The Eagles formed in Los Angeles as four musicians from varied backgrounds and locales when Linda Ronstadt's then-manager, John Boylan, extracted Frey, Leadon, and Meisner from their affiliations. Drummer Don Henley had migrated west from Texas with his band, Shiloh. Guitarist Glenn Frey was a rocker from Detroit who headed to Los Angeles, where he befriended fellow musicians Jackson Browne and John David Souther. Bernie Leadon, who plays a variety of stringed instruments, boasted a bluegrass background and belonged to the Flying Burrito Brothers. Bassist and high-harmony singer Randy Meisner played with such country- and folk-rock mainstays as Rick Nelson, James Taylor and Poco. After touring together in 1971 as members of Linda Ronstadt's band, they went off on their own and were honing the repertoire of songs that would appear on their debut album, Eagles. This album was filled with pure, sometimes innocent country rock. Their second album, Desperado, was themed on Old West outlaws and introduced the group's penchant for conceptual songwriting.
To record their third album, On the Border, the group selected producer Glyn Johns, who previously worked with Led Zeppelin, The Rolling Stones, and The Who. The band wanted to rock, but Johns tended to extract the lush side of the band's double-edged music. After completing two thirds of the album with Johns, the band turned to Bill Szymczyk to produce the rest of the album. Szymczyk brought in Don Felder to add slide guitar to a song called "Good Day in Hell", and the band was blown away. Two days later Felder became the fifth Eagle. On the Border yielded a #1 Billboard single in the song "Best of My Love", which hit the top of the charts on March 1, 1975.
Their next album, One of These Nights, had an aggressive, sinewy rock stance. Between the album and the subsequent tour, Bernie Leadon left the group, disillusioned about the direction the band's music was taking. The group replaced Leadon with Joe Walsh, a veteran of such groups as the James Gang and Barnstorm and a solo artist in his own right. The addition of Walsh made the group's aim perfectly clear: they wanted to rock. The title track from One of These Nights hit #1 on the Billboard chart August 2, 1975. By this time, the people in the band started clashing with each other and there were intra-band fights.
The group's next album, Hotel California in 1976, was about the pursuit of the American dream -- 1970s style. Using California as a metaphor for the nation, the Eagles wrote about innocence ("New Kid in Town", a #1 hit in Billboard on February 26, 1977) and temptations ("Life In The Fast Lane" and the classic title track, a #1 hit in Billboard on May 7, 1977) of that pursuit. During the final leg of the ensuing tour, however, Randy Meisner decided he had had enough hotel rooms in his seven years as an Eagle and left the band for the relative quiet of Nebraska to recuperate and instigate a solo career. The Eagles replaced Meisner with the man who had succeeded him in Poco, Timothy B. Schmit.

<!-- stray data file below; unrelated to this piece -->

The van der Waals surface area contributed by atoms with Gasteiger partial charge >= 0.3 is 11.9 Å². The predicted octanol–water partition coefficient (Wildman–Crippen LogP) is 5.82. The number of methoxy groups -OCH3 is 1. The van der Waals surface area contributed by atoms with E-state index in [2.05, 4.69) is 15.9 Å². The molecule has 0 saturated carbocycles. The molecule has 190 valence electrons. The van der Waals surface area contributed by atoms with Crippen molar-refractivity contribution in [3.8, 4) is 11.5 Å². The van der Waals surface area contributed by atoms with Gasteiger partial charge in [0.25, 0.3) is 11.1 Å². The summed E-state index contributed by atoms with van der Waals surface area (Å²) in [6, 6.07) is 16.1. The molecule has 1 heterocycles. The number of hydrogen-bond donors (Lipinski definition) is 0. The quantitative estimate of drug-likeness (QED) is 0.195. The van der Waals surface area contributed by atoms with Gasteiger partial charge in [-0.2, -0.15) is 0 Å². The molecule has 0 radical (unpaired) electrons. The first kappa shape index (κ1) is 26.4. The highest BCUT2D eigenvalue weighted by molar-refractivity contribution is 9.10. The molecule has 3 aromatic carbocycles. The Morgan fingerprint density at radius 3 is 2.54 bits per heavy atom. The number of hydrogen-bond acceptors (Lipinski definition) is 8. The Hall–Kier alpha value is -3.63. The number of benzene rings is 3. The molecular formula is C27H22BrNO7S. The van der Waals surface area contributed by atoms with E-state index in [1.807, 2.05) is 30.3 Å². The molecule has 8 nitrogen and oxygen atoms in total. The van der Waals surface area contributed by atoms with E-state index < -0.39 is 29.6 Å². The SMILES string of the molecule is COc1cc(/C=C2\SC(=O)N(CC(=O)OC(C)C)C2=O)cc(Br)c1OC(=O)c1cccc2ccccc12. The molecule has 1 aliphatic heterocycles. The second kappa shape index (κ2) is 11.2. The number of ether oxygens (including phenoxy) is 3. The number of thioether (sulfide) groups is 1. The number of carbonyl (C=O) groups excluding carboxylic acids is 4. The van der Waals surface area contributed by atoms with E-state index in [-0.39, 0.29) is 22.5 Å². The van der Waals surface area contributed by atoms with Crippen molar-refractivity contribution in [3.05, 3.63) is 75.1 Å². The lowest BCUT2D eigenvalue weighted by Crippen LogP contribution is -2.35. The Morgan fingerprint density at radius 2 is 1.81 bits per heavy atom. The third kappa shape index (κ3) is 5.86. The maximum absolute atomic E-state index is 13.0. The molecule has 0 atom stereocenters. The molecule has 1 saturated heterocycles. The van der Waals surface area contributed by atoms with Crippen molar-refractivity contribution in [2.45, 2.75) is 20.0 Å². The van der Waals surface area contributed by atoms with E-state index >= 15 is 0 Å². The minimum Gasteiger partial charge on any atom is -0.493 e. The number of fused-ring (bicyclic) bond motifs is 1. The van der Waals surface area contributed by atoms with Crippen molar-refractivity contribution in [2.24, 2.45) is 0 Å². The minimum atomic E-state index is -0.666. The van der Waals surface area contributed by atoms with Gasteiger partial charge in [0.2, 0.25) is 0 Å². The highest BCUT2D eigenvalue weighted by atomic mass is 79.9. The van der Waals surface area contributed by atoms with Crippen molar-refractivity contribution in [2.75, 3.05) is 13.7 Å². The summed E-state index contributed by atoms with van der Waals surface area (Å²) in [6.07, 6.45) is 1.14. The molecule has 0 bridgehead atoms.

In February 1978, the Eagles went into the studio to produce their final studio album, The Long Run. The album took two years to make, but yielded the group's fifth and last #1 single in Billboard, "Heartache Tonight" (November 10, 1979). The tour to promote the album intensified personality differences between band members. Following The Long Run tour, in 1980, the band broke up, and all of the members had solo careers of varying degrees of success.
In 1993, thirteen of country's hottest acts recorded the tribute album Common Thread: The Songs of the Eagles, and Travis Tritt insisted on having the Long Run-era Eagles in his video for "Take It Easy." The album's triple-platinum success helped trigger an Eagles reunion a year later. Glenn Frey announced at the start of a 1994 concert for MTV's cameras that the Eagles' 14-year-old "vacation" had ended. "We see this not as a reunion but a resumption," Frey explained. The personnel was the five Long Run era members, supplemented by additional players on stage. The ensuing tour spawned a live album entitled Hell Freezes Over (named for Henley's statement that the group would get back together only when hell froze over), and a single, "Get Over It."
Controversy followed on September 12, 1996 when the band dedicated "Peaceful Easy Feeling" to Saddam Hussein at a United States Democratic Party fundraiser held in Los Angeles.
On January 12, 1998, the band was inducted into the Rock and Roll Hall of Fame with Jimmy Buffett as their presenter. During the induction ceremony, all seven former members played together on stage. Several subsequent reunion tours would follow, notable for their record-setting ticket prices.
On November 11, 1999, the Recording Association of America names the Eagles to its list of Artists of the Century, putting them in the elite company of the Beatles, Garth Brooks, Elton John, Elvis Presley and Barbra Streisand. It is also announced that Their Greatest Hits 1971-1975 had sold 26 million copies, making it the top-selling album of the 20th century.
In February 2001, Don Felder was fired from the group; Felder and the Eagles filed lawsuits against each other. Also in 2001, the Eagles were inducted into the Vocal Group Hall of Fame.